The politics of this possible deal all depends on the Republicans accepting there is a very important technical difference between a tax increase and a revenue increase. Republicans simply won’t accept tax increases but might accept using a revenue increase to pay for spending.
Currently, for tax reasons many large corporations have their money sitting in offshore accounts. We don’t collect taxes on the money just sitting in those accounts. The assumption is that if we lower taxes on these foreign earnings, the corporations will bring some of back to the United States within the CBO’s 10 year budget window and at least pay some taxes on it.
This can be labeled a “tax cut” because the tax rate would go from one level to a lower level. The CBO would also technically count this as new revenue. Potentially, this would be a pot of money to pay for a “deficit neutral” bill. Obama wants to use some of this money to cut corporate taxes even more to bring Republicans on board and the rest to spend on infrastructure spending to boost the economy. Obama is hoping Republicans could support this deal because, on net, it could be claimed to reduce taxes and reduce the deficit.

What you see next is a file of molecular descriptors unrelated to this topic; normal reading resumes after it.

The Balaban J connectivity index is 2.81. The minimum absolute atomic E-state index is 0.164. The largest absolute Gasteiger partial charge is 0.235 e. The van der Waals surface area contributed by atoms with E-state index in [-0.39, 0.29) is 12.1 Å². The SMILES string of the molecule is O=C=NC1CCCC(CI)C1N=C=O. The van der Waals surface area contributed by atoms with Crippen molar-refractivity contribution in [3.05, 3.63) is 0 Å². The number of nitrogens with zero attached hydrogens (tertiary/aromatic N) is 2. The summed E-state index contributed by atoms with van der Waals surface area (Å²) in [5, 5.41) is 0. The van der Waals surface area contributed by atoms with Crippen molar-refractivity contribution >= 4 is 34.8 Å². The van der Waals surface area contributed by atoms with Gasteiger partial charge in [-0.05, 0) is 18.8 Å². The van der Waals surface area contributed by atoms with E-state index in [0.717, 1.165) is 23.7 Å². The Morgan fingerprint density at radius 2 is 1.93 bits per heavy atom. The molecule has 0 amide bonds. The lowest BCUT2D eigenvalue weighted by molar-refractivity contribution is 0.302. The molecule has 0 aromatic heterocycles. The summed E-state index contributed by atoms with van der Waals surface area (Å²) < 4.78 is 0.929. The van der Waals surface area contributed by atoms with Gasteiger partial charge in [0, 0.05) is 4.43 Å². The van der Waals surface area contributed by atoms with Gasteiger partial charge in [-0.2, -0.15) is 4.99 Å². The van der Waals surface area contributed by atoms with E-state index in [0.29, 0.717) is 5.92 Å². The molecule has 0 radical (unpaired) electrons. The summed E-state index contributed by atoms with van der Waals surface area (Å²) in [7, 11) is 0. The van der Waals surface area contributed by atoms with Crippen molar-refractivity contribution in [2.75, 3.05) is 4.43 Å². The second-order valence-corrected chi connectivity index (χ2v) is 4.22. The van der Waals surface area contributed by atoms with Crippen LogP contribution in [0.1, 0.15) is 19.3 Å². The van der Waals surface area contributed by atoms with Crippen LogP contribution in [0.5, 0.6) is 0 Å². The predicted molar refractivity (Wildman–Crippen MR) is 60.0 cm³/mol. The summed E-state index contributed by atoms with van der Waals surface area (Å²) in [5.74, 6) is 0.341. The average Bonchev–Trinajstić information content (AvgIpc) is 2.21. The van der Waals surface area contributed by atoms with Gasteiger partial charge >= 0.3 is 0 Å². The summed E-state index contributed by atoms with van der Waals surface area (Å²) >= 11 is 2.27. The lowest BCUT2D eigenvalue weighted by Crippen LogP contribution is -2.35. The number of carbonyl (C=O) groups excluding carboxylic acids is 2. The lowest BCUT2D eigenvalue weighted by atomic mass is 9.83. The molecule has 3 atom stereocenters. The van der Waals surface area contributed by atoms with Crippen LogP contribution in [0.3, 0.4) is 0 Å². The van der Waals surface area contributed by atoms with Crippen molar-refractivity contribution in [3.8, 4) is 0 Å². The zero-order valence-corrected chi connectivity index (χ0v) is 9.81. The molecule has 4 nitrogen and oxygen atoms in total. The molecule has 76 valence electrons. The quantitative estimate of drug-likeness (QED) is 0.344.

It shows what a bind the Republican opposition to all tax increases and Obama’s own rhetorical obsession with the deficit have put him in. He is forced to try to find accounting gimmicks to find “revenue” to spend on projects he supports, even though historically low interest rates make it a great time to just borrow money to spend on needed infrastructure.
All this move does is try to give Republicans plausible permission to sign on if they want. If Republicans want to reject this deal, they will easily find many excuses to do so.